Rick is joined by kindred spirits in the Las Vegas-based quintet. First to join Adelitas Way was Iorio, a high school senior who credits his “rock & roll parents” with getting him a guitar at 7, and turning him on to KISS, Ted Nugent and Van Halen. His style is a mix of ‘70s rock with modern flair, and he notes: “I like Slash and Randy Rhoads—both bluesy and ‘shreddy’ styles.” Trevor Stafford, an in-demand tour and studio drummer, was on Ozzfest with the band Shuvel at 17, and is a fan of System of a Down, Primus, and grunge. A Huntington Beach, California native, he moved to Vegas to be in the band full time. The final puzzle pieces are New York-bred bassist Derek Johnston and West Virginia native guitarist Keith Wallen, who joined after the record was complete. They both bring indie, hardcore and classic rock influences to the Adelitas Way stew.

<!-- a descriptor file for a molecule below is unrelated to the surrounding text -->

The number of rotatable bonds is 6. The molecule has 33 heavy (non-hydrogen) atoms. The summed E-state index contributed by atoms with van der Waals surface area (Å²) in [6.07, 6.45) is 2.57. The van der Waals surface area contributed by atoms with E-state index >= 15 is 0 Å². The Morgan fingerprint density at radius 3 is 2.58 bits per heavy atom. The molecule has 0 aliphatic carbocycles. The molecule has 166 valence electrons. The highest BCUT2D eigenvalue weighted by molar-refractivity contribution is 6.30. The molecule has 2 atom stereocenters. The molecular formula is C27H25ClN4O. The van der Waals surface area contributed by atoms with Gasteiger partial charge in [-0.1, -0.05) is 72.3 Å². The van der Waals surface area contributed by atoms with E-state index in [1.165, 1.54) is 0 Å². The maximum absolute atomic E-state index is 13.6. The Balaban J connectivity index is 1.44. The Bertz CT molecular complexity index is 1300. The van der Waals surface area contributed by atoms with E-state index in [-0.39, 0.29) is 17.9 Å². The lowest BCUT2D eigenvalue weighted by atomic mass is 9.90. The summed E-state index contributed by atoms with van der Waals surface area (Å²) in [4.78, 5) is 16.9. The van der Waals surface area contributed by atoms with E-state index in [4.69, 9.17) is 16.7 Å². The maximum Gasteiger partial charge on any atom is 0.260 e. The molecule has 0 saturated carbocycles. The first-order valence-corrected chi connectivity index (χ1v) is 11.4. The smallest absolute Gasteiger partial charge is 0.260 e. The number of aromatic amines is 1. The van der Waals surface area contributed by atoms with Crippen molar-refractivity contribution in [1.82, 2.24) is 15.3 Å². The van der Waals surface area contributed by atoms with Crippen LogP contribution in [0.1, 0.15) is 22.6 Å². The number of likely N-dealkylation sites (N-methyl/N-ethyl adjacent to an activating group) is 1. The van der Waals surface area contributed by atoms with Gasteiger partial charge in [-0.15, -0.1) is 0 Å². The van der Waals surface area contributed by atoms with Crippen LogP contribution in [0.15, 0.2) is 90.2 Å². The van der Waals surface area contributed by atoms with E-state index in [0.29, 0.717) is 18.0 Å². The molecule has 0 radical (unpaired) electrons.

Trevor gives major props to Rick for getting Adelitas Way shows with artists like Chris Cornell, Hinder and Tantric, and generating the huge industry buzz that ended with the band signing to Virgin. “I played with a lot of people,” says Trevor, “but never anyone like Rick; his work ethic is out-of-control amazing.” Rick and Trevor have more than rock in common. Determined to rise above the chaos of his existence in Philly, Rick graduated high school with a 3.7 GPA and went to college for three years, playing college baseball. Likewise, Trevor earned a partial baseball scholarship, but, like Rick, ultimately chose music. It wasn’t until Rick was 18 and snuck into a bar for an acoustic night, singing in front of 60 people for first time ever (and getting a standing ovation), that he thought, ‘hey, I might not suck!’” Now they’re team players in Adelitas Way, Rick’s winning personality and dogged work growing the band’s reputation one fan at a time, literally. “Every second of my life was focused on music. I bought nothing for the first year doing music in Vegas. I wore the same shirt every day. I handed a demo to every person I saw, and that’s how the mystique began. If I was in Walmart, Dunkin’ Donuts… I probably handed out 6,000 demos. So our first show we drew 900 kids at the Rainbow Bar.”